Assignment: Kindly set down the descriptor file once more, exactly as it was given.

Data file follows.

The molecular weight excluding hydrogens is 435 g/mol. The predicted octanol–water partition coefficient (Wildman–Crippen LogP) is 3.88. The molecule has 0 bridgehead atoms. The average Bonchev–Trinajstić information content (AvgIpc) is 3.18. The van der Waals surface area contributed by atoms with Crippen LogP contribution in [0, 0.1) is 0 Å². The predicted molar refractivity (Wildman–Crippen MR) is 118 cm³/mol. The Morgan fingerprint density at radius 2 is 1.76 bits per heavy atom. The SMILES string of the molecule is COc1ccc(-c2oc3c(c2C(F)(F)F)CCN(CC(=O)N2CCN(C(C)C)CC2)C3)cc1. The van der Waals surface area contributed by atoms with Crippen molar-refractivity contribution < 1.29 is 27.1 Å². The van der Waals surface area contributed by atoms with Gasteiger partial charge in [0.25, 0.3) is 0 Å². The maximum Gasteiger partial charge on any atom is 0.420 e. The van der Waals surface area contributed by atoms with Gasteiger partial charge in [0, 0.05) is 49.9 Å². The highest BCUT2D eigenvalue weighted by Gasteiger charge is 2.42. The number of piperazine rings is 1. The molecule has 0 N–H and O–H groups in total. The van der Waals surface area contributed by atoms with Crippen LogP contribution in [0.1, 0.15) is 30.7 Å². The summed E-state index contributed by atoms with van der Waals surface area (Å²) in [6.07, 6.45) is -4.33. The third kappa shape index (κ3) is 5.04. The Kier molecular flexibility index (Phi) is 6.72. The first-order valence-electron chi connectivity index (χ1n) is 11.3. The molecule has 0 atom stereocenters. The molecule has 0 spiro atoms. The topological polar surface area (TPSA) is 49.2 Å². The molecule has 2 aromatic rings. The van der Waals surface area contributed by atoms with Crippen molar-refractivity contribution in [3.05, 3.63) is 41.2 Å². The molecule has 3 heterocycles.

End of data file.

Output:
The molecular weight excluding hydrogens is 435 g/mol. The predicted octanol–water partition coefficient (Wildman–Crippen LogP) is 3.88. The molecule has 0 bridgehead atoms. The average Bonchev–Trinajstić information content (AvgIpc) is 3.18. The van der Waals surface area contributed by atoms with Crippen LogP contribution in [0, 0.1) is 0 Å². The predicted molar refractivity (Wildman–Crippen MR) is 118 cm³/mol. The Morgan fingerprint density at radius 2 is 1.76 bits per heavy atom. The SMILES string of the molecule is COc1ccc(-c2oc3c(c2C(F)(F)F)CCN(CC(=O)N2CCN(C(C)C)CC2)C3)cc1. The van der Waals surface area contributed by atoms with Crippen molar-refractivity contribution < 1.29 is 27.1 Å². The van der Waals surface area contributed by atoms with Gasteiger partial charge in [0.25, 0.3) is 0 Å². The maximum Gasteiger partial charge on any atom is 0.420 e. The van der Waals surface area contributed by atoms with Gasteiger partial charge in [0, 0.05) is 49.9 Å². The highest BCUT2D eigenvalue weighted by Gasteiger charge is 2.42. The number of piperazine rings is 1. The molecule has 0 N–H and O–H groups in total. The van der Waals surface area contributed by atoms with Crippen LogP contribution in [0.1, 0.15) is 30.7 Å². The summed E-state index contributed by atoms with van der Waals surface area (Å²) in [6.07, 6.45) is -4.33. The third kappa shape index (κ3) is 5.04. The Kier molecular flexibility index (Phi) is 6.72. The first-order valence-electron chi connectivity index (χ1n) is 11.3. The molecule has 0 atom stereocenters. The molecule has 0 spiro atoms. The topological polar surface area (TPSA) is 49.2 Å². The molecule has 2 aromatic rings. The van der Waals surface area contributed by atoms with Crippen molar-refractivity contribution in [3.05, 3.63) is 41.2 Å². The molecule has 3 heterocycles.